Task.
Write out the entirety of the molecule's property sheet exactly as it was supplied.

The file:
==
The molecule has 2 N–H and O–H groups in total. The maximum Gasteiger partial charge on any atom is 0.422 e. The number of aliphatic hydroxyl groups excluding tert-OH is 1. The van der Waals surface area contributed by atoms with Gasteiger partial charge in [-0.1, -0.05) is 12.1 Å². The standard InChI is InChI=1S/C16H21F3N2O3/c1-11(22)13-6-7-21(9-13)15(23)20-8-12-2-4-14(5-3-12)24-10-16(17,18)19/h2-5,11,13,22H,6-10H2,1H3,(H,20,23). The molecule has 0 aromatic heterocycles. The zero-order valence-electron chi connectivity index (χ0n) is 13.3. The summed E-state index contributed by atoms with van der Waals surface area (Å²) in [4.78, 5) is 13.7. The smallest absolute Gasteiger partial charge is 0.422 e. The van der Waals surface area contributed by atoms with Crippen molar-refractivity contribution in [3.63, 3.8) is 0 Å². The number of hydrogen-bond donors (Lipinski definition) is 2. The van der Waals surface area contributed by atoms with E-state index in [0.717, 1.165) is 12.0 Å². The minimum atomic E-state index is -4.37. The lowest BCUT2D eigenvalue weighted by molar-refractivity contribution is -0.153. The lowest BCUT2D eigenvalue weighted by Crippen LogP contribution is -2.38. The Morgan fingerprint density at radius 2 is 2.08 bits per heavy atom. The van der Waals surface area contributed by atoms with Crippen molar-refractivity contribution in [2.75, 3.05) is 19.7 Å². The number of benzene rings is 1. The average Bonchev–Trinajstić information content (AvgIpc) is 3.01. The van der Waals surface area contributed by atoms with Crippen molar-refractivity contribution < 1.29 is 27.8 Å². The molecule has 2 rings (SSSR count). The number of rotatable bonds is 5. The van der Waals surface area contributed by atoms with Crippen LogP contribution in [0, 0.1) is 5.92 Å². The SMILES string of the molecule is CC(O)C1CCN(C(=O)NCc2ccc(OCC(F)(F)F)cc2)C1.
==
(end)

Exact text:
The molecule has 2 N–H and O–H groups in total. The maximum Gasteiger partial charge on any atom is 0.422 e. The number of aliphatic hydroxyl groups excluding tert-OH is 1. The van der Waals surface area contributed by atoms with Gasteiger partial charge in [-0.1, -0.05) is 12.1 Å². The standard InChI is InChI=1S/C16H21F3N2O3/c1-11(22)13-6-7-21(9-13)15(23)20-8-12-2-4-14(5-3-12)24-10-16(17,18)19/h2-5,11,13,22H,6-10H2,1H3,(H,20,23). The molecule has 0 aromatic heterocycles. The zero-order valence-electron chi connectivity index (χ0n) is 13.3. The summed E-state index contributed by atoms with van der Waals surface area (Å²) in [4.78, 5) is 13.7. The smallest absolute Gasteiger partial charge is 0.422 e. The van der Waals surface area contributed by atoms with Crippen molar-refractivity contribution in [3.63, 3.8) is 0 Å². The number of hydrogen-bond donors (Lipinski definition) is 2. The van der Waals surface area contributed by atoms with E-state index in [0.717, 1.165) is 12.0 Å². The minimum atomic E-state index is -4.37. The lowest BCUT2D eigenvalue weighted by molar-refractivity contribution is -0.153. The lowest BCUT2D eigenvalue weighted by Crippen LogP contribution is -2.38. The Morgan fingerprint density at radius 2 is 2.08 bits per heavy atom. The van der Waals surface area contributed by atoms with Crippen molar-refractivity contribution in [2.75, 3.05) is 19.7 Å². The number of benzene rings is 1. The average Bonchev–Trinajstić information content (AvgIpc) is 3.01. The van der Waals surface area contributed by atoms with Crippen molar-refractivity contribution < 1.29 is 27.8 Å². The molecule has 2 rings (SSSR count). The number of rotatable bonds is 5. The van der Waals surface area contributed by atoms with Crippen LogP contribution in [0, 0.1) is 5.92 Å². The SMILES string of the molecule is CC(O)C1CCN(C(=O)NCc2ccc(OCC(F)(F)F)cc2)C1.